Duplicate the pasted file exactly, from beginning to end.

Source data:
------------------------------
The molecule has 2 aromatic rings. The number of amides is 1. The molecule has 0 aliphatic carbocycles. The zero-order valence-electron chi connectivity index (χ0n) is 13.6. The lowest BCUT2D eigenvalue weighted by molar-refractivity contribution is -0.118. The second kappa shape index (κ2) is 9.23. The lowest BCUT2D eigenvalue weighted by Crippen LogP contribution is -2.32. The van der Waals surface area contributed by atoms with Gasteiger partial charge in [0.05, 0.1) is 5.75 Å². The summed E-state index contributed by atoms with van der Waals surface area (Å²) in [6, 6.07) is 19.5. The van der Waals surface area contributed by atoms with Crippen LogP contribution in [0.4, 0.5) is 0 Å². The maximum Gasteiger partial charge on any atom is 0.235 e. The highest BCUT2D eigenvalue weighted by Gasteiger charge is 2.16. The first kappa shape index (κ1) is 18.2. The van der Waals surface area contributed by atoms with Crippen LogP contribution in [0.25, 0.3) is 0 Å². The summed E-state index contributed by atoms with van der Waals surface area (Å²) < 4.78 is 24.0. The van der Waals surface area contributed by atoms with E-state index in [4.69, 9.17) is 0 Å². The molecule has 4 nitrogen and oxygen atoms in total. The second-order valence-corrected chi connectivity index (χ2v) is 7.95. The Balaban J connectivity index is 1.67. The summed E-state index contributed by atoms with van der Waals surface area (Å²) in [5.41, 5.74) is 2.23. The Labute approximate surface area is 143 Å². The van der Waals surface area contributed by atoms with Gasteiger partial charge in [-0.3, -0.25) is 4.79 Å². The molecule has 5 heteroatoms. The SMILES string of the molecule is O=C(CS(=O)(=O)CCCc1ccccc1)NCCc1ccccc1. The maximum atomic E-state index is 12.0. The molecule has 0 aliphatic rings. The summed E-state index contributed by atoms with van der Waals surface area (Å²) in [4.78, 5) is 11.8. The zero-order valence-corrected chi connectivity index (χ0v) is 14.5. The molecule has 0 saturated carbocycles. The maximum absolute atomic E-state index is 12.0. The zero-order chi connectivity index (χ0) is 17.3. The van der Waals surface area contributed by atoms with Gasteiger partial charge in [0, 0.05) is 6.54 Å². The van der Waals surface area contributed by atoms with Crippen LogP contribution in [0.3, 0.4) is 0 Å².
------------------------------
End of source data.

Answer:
The molecule has 2 aromatic rings. The number of amides is 1. The molecule has 0 aliphatic carbocycles. The zero-order valence-electron chi connectivity index (χ0n) is 13.6. The lowest BCUT2D eigenvalue weighted by molar-refractivity contribution is -0.118. The second kappa shape index (κ2) is 9.23. The lowest BCUT2D eigenvalue weighted by Crippen LogP contribution is -2.32. The van der Waals surface area contributed by atoms with Gasteiger partial charge in [0.05, 0.1) is 5.75 Å². The summed E-state index contributed by atoms with van der Waals surface area (Å²) in [6, 6.07) is 19.5. The van der Waals surface area contributed by atoms with Crippen LogP contribution in [0.4, 0.5) is 0 Å². The maximum Gasteiger partial charge on any atom is 0.235 e. The highest BCUT2D eigenvalue weighted by Gasteiger charge is 2.16. The first kappa shape index (κ1) is 18.2. The van der Waals surface area contributed by atoms with Crippen LogP contribution in [0.25, 0.3) is 0 Å². The summed E-state index contributed by atoms with van der Waals surface area (Å²) < 4.78 is 24.0. The van der Waals surface area contributed by atoms with E-state index in [4.69, 9.17) is 0 Å². The molecule has 4 nitrogen and oxygen atoms in total. The second-order valence-corrected chi connectivity index (χ2v) is 7.95. The Balaban J connectivity index is 1.67. The summed E-state index contributed by atoms with van der Waals surface area (Å²) in [5.41, 5.74) is 2.23. The Labute approximate surface area is 143 Å². The van der Waals surface area contributed by atoms with Gasteiger partial charge in [-0.3, -0.25) is 4.79 Å². The molecule has 5 heteroatoms. The SMILES string of the molecule is O=C(CS(=O)(=O)CCCc1ccccc1)NCCc1ccccc1. The maximum atomic E-state index is 12.0. The molecule has 0 aliphatic rings. The summed E-state index contributed by atoms with van der Waals surface area (Å²) in [4.78, 5) is 11.8. The zero-order valence-corrected chi connectivity index (χ0v) is 14.5. The molecule has 0 saturated carbocycles. The maximum absolute atomic E-state index is 12.0. The zero-order chi connectivity index (χ0) is 17.3. The van der Waals surface area contributed by atoms with Gasteiger partial charge in [0, 0.05) is 6.54 Å². The van der Waals surface area contributed by atoms with Crippen LogP contribution in [0.3, 0.4) is 0 Å².